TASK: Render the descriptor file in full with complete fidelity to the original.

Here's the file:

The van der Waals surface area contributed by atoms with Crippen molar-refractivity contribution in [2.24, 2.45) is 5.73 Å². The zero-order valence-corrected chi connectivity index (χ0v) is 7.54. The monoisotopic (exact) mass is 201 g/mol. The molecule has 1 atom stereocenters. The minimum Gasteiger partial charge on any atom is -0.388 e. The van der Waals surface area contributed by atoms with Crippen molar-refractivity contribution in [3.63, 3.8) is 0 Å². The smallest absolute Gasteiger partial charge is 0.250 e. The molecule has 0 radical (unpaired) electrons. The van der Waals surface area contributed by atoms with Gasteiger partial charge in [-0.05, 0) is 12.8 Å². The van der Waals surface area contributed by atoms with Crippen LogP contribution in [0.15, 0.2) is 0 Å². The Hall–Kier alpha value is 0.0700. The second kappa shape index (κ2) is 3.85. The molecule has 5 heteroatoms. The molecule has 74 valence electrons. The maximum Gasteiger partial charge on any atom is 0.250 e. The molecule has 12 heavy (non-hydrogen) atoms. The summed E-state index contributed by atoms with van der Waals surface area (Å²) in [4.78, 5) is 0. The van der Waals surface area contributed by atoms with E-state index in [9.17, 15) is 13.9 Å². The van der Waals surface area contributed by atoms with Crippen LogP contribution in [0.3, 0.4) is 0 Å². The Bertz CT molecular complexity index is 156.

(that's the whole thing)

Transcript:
The van der Waals surface area contributed by atoms with Crippen molar-refractivity contribution in [2.24, 2.45) is 5.73 Å². The zero-order valence-corrected chi connectivity index (χ0v) is 7.54. The monoisotopic (exact) mass is 201 g/mol. The molecule has 1 atom stereocenters. The minimum Gasteiger partial charge on any atom is -0.388 e. The van der Waals surface area contributed by atoms with Crippen molar-refractivity contribution in [3.63, 3.8) is 0 Å². The smallest absolute Gasteiger partial charge is 0.250 e. The molecule has 0 radical (unpaired) electrons. The van der Waals surface area contributed by atoms with Gasteiger partial charge in [-0.05, 0) is 12.8 Å². The van der Waals surface area contributed by atoms with Crippen LogP contribution in [0.15, 0.2) is 0 Å². The Hall–Kier alpha value is 0.0700. The second kappa shape index (κ2) is 3.85. The molecule has 5 heteroatoms. The molecule has 74 valence electrons. The maximum Gasteiger partial charge on any atom is 0.250 e. The molecule has 12 heavy (non-hydrogen) atoms. The summed E-state index contributed by atoms with van der Waals surface area (Å²) in [4.78, 5) is 0. The van der Waals surface area contributed by atoms with E-state index in [9.17, 15) is 13.9 Å². The van der Waals surface area contributed by atoms with Crippen LogP contribution in [0.3, 0.4) is 0 Å². The Bertz CT molecular complexity index is 156.